The increased use of urethane in leukemia and malignant neoplasia warrants a word of caution. The available reports are chiefly in the British and German journals, and represent an optimistic view as to the future of urethane therapy. Urethane is a valuable addition to treatment, but is more toxic in leukemia than previously noted.
Urethane (ethyl carbamate) (C2H5OCONH2) forms odorless, colorless crystals or scales with a slight salty or bitter taste. It is very soluble in alcohol (1:0.8) and water (1: 0.45). Sollmann1 stated that its hypnotic action is feeble and that patients soon become "immune." Its use has been principally limited to laboratory animals, in which it causes rapid and profound narcosis. The mild diuretic action is of little importance in man. After large doses, the carbon dioxidethreshold is raised; consumption of oxygen is lowered; output of phenolsulfonphthalein is decreased; hyperglycemia is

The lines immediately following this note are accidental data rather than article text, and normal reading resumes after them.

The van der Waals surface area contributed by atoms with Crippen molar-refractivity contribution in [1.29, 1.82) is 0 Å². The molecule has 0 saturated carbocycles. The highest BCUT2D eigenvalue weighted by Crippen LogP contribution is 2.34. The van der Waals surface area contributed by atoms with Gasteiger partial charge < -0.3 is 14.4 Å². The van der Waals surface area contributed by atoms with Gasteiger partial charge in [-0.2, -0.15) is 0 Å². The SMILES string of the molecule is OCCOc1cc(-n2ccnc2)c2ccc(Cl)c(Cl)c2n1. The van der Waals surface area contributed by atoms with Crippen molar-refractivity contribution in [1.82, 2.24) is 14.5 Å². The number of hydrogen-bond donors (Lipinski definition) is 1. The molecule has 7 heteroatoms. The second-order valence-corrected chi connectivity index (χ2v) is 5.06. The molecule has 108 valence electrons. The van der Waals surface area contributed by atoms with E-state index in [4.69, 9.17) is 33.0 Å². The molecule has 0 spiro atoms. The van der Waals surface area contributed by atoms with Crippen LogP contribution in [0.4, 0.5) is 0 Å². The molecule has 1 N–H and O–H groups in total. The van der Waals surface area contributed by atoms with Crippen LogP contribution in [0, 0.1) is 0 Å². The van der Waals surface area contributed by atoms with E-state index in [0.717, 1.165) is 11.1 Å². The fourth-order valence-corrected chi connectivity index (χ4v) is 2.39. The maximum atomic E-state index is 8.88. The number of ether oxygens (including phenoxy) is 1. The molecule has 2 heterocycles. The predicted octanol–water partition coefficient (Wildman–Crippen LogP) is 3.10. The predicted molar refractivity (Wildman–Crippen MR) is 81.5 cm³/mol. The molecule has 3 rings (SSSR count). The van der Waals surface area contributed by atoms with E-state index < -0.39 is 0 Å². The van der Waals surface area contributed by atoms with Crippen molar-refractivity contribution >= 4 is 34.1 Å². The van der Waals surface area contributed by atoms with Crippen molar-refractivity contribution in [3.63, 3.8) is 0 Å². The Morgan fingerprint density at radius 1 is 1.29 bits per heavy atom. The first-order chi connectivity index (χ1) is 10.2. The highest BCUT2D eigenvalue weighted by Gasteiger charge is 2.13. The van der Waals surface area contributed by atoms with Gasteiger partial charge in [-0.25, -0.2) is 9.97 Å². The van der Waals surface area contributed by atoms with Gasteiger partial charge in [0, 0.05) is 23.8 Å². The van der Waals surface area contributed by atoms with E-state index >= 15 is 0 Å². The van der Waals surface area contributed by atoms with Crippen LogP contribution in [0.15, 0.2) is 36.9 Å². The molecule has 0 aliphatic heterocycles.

WEBSTER JJ. URETHANE IN LEUKEMIA. JAMA. 1947;135(14):901–903. doi:10.1001/jama.1947.02890140021005
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